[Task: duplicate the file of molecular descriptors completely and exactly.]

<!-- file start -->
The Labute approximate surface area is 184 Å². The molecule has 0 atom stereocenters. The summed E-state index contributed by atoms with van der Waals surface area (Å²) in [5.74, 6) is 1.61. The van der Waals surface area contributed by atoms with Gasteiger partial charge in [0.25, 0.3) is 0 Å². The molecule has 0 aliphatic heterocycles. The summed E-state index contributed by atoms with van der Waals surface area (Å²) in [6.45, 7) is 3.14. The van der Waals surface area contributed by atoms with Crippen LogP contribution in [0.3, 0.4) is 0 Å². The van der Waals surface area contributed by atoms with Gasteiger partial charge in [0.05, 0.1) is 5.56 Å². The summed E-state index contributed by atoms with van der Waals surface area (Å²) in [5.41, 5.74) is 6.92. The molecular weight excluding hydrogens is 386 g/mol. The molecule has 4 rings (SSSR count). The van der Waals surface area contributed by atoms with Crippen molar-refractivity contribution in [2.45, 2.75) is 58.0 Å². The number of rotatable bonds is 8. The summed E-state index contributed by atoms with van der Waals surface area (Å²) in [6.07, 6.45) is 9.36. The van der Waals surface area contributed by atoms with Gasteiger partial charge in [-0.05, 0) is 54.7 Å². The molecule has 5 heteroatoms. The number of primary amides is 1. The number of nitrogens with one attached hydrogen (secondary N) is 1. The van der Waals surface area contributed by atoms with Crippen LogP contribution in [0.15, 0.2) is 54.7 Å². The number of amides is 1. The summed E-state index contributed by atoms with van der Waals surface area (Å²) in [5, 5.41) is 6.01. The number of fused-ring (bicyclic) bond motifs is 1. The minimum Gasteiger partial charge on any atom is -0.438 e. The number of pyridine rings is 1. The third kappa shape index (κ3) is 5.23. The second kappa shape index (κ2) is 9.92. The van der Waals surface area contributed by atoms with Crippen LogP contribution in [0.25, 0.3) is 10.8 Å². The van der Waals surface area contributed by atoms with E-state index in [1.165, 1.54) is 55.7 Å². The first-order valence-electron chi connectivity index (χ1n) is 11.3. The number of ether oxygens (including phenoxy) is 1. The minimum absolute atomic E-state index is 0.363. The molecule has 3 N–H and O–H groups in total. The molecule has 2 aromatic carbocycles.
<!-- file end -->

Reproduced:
The Labute approximate surface area is 184 Å². The molecule has 0 atom stereocenters. The summed E-state index contributed by atoms with van der Waals surface area (Å²) in [5.74, 6) is 1.61. The van der Waals surface area contributed by atoms with Gasteiger partial charge in [0.25, 0.3) is 0 Å². The molecule has 0 aliphatic heterocycles. The summed E-state index contributed by atoms with van der Waals surface area (Å²) in [6.45, 7) is 3.14. The van der Waals surface area contributed by atoms with Crippen LogP contribution in [0.3, 0.4) is 0 Å². The van der Waals surface area contributed by atoms with Gasteiger partial charge in [0.05, 0.1) is 5.56 Å². The summed E-state index contributed by atoms with van der Waals surface area (Å²) in [5.41, 5.74) is 6.92. The molecular weight excluding hydrogens is 386 g/mol. The molecule has 4 rings (SSSR count). The van der Waals surface area contributed by atoms with Crippen molar-refractivity contribution in [2.45, 2.75) is 58.0 Å². The number of rotatable bonds is 8. The summed E-state index contributed by atoms with van der Waals surface area (Å²) in [6.07, 6.45) is 9.36. The van der Waals surface area contributed by atoms with Gasteiger partial charge in [-0.05, 0) is 54.7 Å². The molecule has 5 heteroatoms. The number of primary amides is 1. The number of nitrogens with one attached hydrogen (secondary N) is 1. The van der Waals surface area contributed by atoms with Crippen LogP contribution in [0.15, 0.2) is 54.7 Å². The number of amides is 1. The summed E-state index contributed by atoms with van der Waals surface area (Å²) in [5, 5.41) is 6.01. The number of fused-ring (bicyclic) bond motifs is 1. The minimum Gasteiger partial charge on any atom is -0.438 e. The number of pyridine rings is 1. The third kappa shape index (κ3) is 5.23. The second kappa shape index (κ2) is 9.92. The van der Waals surface area contributed by atoms with Crippen LogP contribution in [0.25, 0.3) is 10.8 Å². The van der Waals surface area contributed by atoms with E-state index in [1.165, 1.54) is 55.7 Å². The first-order valence-electron chi connectivity index (χ1n) is 11.3. The number of ether oxygens (including phenoxy) is 1. The minimum absolute atomic E-state index is 0.363. The molecule has 3 N–H and O–H groups in total. The molecule has 2 aromatic carbocycles.